Seems to be getting a lot of attention from the general P now. Every time I go I follow groups of families on "outings" I think a lot are disappointed as the chamber is locked, but the key can obtained from the wayside stores.
Nice new informative signs there now.
I suppose it's good to see people showing an interest.
Saturday morning dawned grey and dry, and inevitably, Jane was like a greyhound out of a trap, with the key to Barclodiad-y-Gawres the hare. Soon, the four of us (Cleo stayed in bed), were rewarded with one of the most spectacular dolmens in the country.
It takes a long time for one's eyes to adjust to the darkness, but finally a very impressive chambered tomb becomes visible. Six stones are decorated with lozenge, spiral, cup mark and concentric circle patterns – the first and most impressive immediately to the right after unlocking the gate and entering the structure within a structure.
The large capstone has been skilfully engineered so as to appear to be balancing delicately and airily on the uprights, when viewed from certain angles. The back stones of the two side chambers are both carved with spiral designs. The best of these are on the eastern chamber – three spirals in a row. The handiwork of a Stone Age monumental mason, perhaps?
Whilst sitting on the comfortable, dry, sandy bank above the gloomy western chamber, listening to oystercatchers and the crash of the incoming tide on the cliffs below, two chaps entered, so I directed them to the Maglite Jane had left by the gate, and pointed out the carvings while giving them a (very) brief overview of the dolmen.
A fiver deposit got us the key from the Wayside stores in Llanfaelog, just one mile north from the chamber. And then with a stiff westerly blowing, we walked up the headland from our cottage to Barclodiad-y-Gawres. Right on a headland sticking out between two gorgeous beaches this chamber has much to recommend it.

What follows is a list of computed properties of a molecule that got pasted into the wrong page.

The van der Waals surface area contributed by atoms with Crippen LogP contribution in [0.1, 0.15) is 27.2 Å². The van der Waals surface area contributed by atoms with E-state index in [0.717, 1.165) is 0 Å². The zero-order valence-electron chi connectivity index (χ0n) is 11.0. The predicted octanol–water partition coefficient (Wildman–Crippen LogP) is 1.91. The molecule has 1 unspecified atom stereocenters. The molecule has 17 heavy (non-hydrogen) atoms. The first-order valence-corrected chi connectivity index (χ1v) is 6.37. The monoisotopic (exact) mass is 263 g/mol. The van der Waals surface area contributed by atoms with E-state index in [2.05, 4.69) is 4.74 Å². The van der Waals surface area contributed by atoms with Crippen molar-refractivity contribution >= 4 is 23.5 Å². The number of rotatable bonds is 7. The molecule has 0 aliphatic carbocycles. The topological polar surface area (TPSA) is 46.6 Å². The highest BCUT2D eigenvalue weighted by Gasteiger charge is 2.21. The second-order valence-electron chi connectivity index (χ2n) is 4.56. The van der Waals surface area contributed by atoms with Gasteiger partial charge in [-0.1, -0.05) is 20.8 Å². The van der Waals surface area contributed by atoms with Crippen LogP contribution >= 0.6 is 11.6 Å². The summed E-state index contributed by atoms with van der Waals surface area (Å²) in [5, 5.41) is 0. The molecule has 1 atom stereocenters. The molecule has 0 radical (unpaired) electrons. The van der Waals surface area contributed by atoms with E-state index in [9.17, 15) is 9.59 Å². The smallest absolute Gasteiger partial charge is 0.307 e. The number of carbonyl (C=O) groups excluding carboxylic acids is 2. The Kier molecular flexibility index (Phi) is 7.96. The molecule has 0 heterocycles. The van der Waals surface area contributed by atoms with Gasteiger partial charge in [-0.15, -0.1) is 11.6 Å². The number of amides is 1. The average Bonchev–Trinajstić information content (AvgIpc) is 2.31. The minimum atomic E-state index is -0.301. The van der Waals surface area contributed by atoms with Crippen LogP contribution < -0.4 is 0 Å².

I zipped inside quickly not least because it offered blessed relief from the wind. A couple of stones have swirls and zigzags carved onto the rocks reminding me a little of Gavrinis. I even liked the concrete dome protecting the internal chamber from the weather and allowing vistiors to view the entire construction. However, this was the only instance of Welsh restoration that I liked. But more on that story later.
If you get the chance, walk round on the cliffs to the south of Barclodiad and Cable Bay. The views of Barclodiad are wonderful and while you're here look out for the merlins, wagtails, oystercatchers and whinchats!
Keys from Wayside Store (A4080), not Aberffraw - 5 quid deposit also gets you a torch, but bring your own, just in case.
Great! deserted passage mound on promontory stretching out into the saline tossed Celtic Sea.
The main orthostat is excellent - pecked chevrons and spirals - I consider a goddess stone, on the strength of [cawres] 'Gawres'; I would like to have been more aware of the cruciform arrangement of the mound, however - it is now very 'dome-like' inside, as well as out.
This is a magical location - when I arrived a solitary Sand Martin was flitting to and fro within the mound, illuminatied by the entrance, flying round and round in circles; One of a pair, they had nested in the concrete dome.
I take the 'goddess stone' for the owl goddess, also found in prehistoric France, and the magical stew as an offering to her - I am reminded of Blodeuwedd from the Mabinogion...
Visited 2nd August: Went to shop, got key. It's not difficult you know! I can't believe how many people are missing the key bit!
Barclodiad-y-Gawres is a strange contradiction of a site. It's beautiful and it's ugly. It's moving, but someone has used the entrance as a urinal. Everyone who comes in while we're there is amazed by the carvings, but there are T-lights and dead flowers scattered liberally around the place. The damp darkness inside and the salty fresh brightness outside are too much to cope with in quick succession.
After too much time in the cage we ended up on the beach with ice creams (as sold by Wayside General Stores).